Thursday, March 30, 2017

6 Truths About Being a Mom of 4 Kids

Being a Mom is something that I absolutely love and it is something I am very proud of.  I've wanted to be a Mom ever since I was a little girl.  And to tell you the truth, I've wanted to be a Mom of four ever since I was a little girl.  Sure I thought I was going to have a household of boys when I was growing up, but now I wouldn't trade in my one son and three daughters for anything.

6 Truths About Being a Mom of 4 Kids
My Kids and I from L to R: Miss R, Mr. K, Miss A and Miss L
Since I became a Mom six years ago a lot has changed.  First, obviously, is now I have a house full of kids.  Second, is my parenting style has slightly changed.  Now while I feel like I've always been a pretty laid back parent that is guided by structure and guidelines, I feel like with each year that passes and with each kid added to our family I've learned a few things:

Be Prepared to Share Your Food (And Really Everything...)
I'm not sure the last time I was able to eat an entire meal without someone asking me if they could finish or eat something from my plate...  From part of my salad, to finishing my grapes, to just one bite of my pork chop.  It seems like I'm always being asked to share...  But, I guess we're teaching our kids to share...  So, I guess I need to do a better job of telling them Mom's food is off limits 😉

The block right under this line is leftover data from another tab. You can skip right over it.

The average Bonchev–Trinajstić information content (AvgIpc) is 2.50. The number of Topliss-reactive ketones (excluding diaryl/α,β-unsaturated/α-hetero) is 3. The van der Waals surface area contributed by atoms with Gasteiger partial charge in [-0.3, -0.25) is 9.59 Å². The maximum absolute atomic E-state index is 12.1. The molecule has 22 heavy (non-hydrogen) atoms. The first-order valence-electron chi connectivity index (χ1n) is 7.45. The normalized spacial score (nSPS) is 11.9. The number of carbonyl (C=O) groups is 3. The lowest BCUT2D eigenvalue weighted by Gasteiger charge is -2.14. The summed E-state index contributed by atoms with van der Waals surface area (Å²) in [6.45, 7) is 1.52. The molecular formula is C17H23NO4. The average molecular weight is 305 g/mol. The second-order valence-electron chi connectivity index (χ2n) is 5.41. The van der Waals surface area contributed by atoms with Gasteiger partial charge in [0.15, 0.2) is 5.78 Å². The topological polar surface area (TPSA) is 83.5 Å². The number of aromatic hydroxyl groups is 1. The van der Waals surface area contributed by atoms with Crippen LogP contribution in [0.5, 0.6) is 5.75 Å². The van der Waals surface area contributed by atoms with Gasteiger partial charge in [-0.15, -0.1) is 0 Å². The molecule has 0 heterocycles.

Teach Responsibility
We are teaching our kids responsibility by having them take care of not only the house, but help on the farm and in our community.  When it comes to teaching responsibility at home, make sure you get your kids involved in taking care of your house.  I actually had a blog post drafted a couple years ago that I never published about chore charts, because by the time I was ready to publish it, I realized I didn't use chore charts anymore.  We have a rule in our house that everybody pitches in.  If something needs picked up, then whoever is close by is going to pick it up.  Everyone helps with setting and clearing the kitchen table, everyone helps with diaper duty, etc.  There is a way for everyone to get involved no matter how old they may be.

You Will Never Have Enough Hands